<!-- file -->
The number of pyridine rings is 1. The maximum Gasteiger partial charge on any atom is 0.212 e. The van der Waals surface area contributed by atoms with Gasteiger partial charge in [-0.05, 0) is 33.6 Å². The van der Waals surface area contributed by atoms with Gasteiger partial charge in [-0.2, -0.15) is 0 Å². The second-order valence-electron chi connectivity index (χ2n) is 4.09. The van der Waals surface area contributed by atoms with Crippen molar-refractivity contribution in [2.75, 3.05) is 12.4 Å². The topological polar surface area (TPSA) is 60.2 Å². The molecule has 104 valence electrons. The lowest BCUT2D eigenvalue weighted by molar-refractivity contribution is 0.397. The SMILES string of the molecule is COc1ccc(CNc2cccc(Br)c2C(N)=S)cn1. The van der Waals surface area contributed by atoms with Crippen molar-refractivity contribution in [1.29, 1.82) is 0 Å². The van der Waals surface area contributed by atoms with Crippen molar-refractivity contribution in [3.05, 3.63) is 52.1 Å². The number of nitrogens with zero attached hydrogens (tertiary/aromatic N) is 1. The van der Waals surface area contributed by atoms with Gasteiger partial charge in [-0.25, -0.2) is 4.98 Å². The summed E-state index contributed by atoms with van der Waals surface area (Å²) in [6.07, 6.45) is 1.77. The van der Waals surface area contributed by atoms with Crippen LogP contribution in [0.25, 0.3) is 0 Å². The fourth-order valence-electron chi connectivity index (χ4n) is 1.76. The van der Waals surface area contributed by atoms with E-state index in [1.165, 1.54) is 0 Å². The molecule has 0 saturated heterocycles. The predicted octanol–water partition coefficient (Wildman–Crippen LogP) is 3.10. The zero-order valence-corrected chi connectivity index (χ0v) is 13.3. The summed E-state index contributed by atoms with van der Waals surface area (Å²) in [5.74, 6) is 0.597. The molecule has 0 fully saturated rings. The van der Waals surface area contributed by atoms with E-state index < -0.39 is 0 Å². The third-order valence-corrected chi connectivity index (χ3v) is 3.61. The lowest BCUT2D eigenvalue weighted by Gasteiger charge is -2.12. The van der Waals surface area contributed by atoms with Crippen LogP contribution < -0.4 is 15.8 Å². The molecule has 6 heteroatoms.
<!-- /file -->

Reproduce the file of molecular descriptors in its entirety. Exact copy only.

The number of pyridine rings is 1. The maximum Gasteiger partial charge on any atom is 0.212 e. The van der Waals surface area contributed by atoms with Gasteiger partial charge in [-0.05, 0) is 33.6 Å². The van der Waals surface area contributed by atoms with Gasteiger partial charge in [-0.2, -0.15) is 0 Å². The second-order valence-electron chi connectivity index (χ2n) is 4.09. The van der Waals surface area contributed by atoms with Crippen molar-refractivity contribution in [2.75, 3.05) is 12.4 Å². The topological polar surface area (TPSA) is 60.2 Å². The molecule has 104 valence electrons. The lowest BCUT2D eigenvalue weighted by molar-refractivity contribution is 0.397. The SMILES string of the molecule is COc1ccc(CNc2cccc(Br)c2C(N)=S)cn1. The van der Waals surface area contributed by atoms with Crippen molar-refractivity contribution in [1.29, 1.82) is 0 Å². The van der Waals surface area contributed by atoms with Crippen molar-refractivity contribution in [3.05, 3.63) is 52.1 Å². The number of nitrogens with zero attached hydrogens (tertiary/aromatic N) is 1. The van der Waals surface area contributed by atoms with Gasteiger partial charge in [-0.25, -0.2) is 4.98 Å². The summed E-state index contributed by atoms with van der Waals surface area (Å²) in [6.07, 6.45) is 1.77. The van der Waals surface area contributed by atoms with Crippen LogP contribution in [0.25, 0.3) is 0 Å². The fourth-order valence-electron chi connectivity index (χ4n) is 1.76. The van der Waals surface area contributed by atoms with E-state index in [1.165, 1.54) is 0 Å². The molecule has 0 saturated heterocycles. The predicted octanol–water partition coefficient (Wildman–Crippen LogP) is 3.10. The zero-order valence-corrected chi connectivity index (χ0v) is 13.3. The summed E-state index contributed by atoms with van der Waals surface area (Å²) in [5.74, 6) is 0.597. The molecule has 0 fully saturated rings. The van der Waals surface area contributed by atoms with E-state index < -0.39 is 0 Å². The third-order valence-corrected chi connectivity index (χ3v) is 3.61. The lowest BCUT2D eigenvalue weighted by Gasteiger charge is -2.12. The van der Waals surface area contributed by atoms with Crippen LogP contribution < -0.4 is 15.8 Å². The molecule has 6 heteroatoms.